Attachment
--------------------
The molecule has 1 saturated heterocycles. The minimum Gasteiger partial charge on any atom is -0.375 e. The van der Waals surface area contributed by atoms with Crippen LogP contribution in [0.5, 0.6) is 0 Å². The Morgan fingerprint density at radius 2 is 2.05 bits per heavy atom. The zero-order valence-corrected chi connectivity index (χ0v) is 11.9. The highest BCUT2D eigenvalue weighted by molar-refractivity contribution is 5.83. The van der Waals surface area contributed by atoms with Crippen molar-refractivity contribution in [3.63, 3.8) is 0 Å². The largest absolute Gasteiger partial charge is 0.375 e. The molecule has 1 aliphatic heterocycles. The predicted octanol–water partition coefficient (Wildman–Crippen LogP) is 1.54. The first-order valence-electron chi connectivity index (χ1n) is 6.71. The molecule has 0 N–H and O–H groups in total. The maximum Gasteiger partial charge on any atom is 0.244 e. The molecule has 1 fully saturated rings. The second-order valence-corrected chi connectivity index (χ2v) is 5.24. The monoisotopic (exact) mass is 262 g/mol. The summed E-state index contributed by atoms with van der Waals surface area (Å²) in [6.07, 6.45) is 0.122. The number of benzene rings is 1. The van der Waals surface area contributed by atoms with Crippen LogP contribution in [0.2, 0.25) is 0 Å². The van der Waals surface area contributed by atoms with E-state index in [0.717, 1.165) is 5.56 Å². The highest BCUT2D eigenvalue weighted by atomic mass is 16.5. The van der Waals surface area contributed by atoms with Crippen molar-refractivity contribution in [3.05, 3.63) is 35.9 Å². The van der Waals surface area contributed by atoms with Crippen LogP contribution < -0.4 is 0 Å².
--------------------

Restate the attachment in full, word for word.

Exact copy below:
The molecule has 1 saturated heterocycles. The minimum Gasteiger partial charge on any atom is -0.375 e. The van der Waals surface area contributed by atoms with Crippen LogP contribution in [0.5, 0.6) is 0 Å². The Morgan fingerprint density at radius 2 is 2.05 bits per heavy atom. The zero-order valence-corrected chi connectivity index (χ0v) is 11.9. The highest BCUT2D eigenvalue weighted by molar-refractivity contribution is 5.83. The van der Waals surface area contributed by atoms with Crippen molar-refractivity contribution in [3.63, 3.8) is 0 Å². The largest absolute Gasteiger partial charge is 0.375 e. The molecule has 1 aliphatic heterocycles. The predicted octanol–water partition coefficient (Wildman–Crippen LogP) is 1.54. The first-order valence-electron chi connectivity index (χ1n) is 6.71. The molecule has 0 N–H and O–H groups in total. The maximum Gasteiger partial charge on any atom is 0.244 e. The molecule has 1 fully saturated rings. The second-order valence-corrected chi connectivity index (χ2v) is 5.24. The monoisotopic (exact) mass is 262 g/mol. The summed E-state index contributed by atoms with van der Waals surface area (Å²) in [6.07, 6.45) is 0.122. The number of benzene rings is 1. The van der Waals surface area contributed by atoms with Crippen LogP contribution in [0.2, 0.25) is 0 Å². The van der Waals surface area contributed by atoms with E-state index in [0.717, 1.165) is 5.56 Å². The highest BCUT2D eigenvalue weighted by atomic mass is 16.5. The van der Waals surface area contributed by atoms with Crippen molar-refractivity contribution in [3.05, 3.63) is 35.9 Å². The van der Waals surface area contributed by atoms with Crippen LogP contribution < -0.4 is 0 Å².